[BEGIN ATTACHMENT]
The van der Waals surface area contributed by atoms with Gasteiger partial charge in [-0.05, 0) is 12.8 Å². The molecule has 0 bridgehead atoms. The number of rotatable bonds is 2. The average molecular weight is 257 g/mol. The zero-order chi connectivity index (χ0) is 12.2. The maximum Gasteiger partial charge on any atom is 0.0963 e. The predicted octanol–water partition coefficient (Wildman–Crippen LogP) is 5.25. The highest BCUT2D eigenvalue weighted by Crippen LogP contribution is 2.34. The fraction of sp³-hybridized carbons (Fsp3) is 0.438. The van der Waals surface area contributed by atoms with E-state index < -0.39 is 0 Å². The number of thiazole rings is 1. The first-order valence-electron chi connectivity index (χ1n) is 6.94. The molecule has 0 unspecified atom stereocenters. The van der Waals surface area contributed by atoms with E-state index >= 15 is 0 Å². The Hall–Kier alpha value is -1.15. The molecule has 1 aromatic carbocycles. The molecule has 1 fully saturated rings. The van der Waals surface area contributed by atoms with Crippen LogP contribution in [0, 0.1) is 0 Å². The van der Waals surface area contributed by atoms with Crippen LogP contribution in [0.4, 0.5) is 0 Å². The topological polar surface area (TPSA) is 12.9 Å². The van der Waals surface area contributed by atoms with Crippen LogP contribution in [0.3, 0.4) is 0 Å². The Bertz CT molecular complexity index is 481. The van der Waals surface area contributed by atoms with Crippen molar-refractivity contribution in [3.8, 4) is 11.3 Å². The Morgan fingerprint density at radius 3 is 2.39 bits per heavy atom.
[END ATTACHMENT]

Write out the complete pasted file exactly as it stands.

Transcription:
The van der Waals surface area contributed by atoms with Gasteiger partial charge in [-0.05, 0) is 12.8 Å². The molecule has 0 bridgehead atoms. The number of rotatable bonds is 2. The average molecular weight is 257 g/mol. The zero-order chi connectivity index (χ0) is 12.2. The maximum Gasteiger partial charge on any atom is 0.0963 e. The predicted octanol–water partition coefficient (Wildman–Crippen LogP) is 5.25. The highest BCUT2D eigenvalue weighted by Crippen LogP contribution is 2.34. The fraction of sp³-hybridized carbons (Fsp3) is 0.438. The van der Waals surface area contributed by atoms with E-state index < -0.39 is 0 Å². The number of thiazole rings is 1. The first-order valence-electron chi connectivity index (χ1n) is 6.94. The molecule has 0 unspecified atom stereocenters. The van der Waals surface area contributed by atoms with E-state index >= 15 is 0 Å². The Hall–Kier alpha value is -1.15. The molecule has 1 aromatic carbocycles. The molecule has 1 fully saturated rings. The van der Waals surface area contributed by atoms with Crippen LogP contribution in [0, 0.1) is 0 Å². The van der Waals surface area contributed by atoms with Crippen LogP contribution in [0.4, 0.5) is 0 Å². The topological polar surface area (TPSA) is 12.9 Å². The van der Waals surface area contributed by atoms with Crippen LogP contribution in [0.3, 0.4) is 0 Å². The Bertz CT molecular complexity index is 481. The van der Waals surface area contributed by atoms with Crippen molar-refractivity contribution in [3.8, 4) is 11.3 Å². The Morgan fingerprint density at radius 3 is 2.39 bits per heavy atom.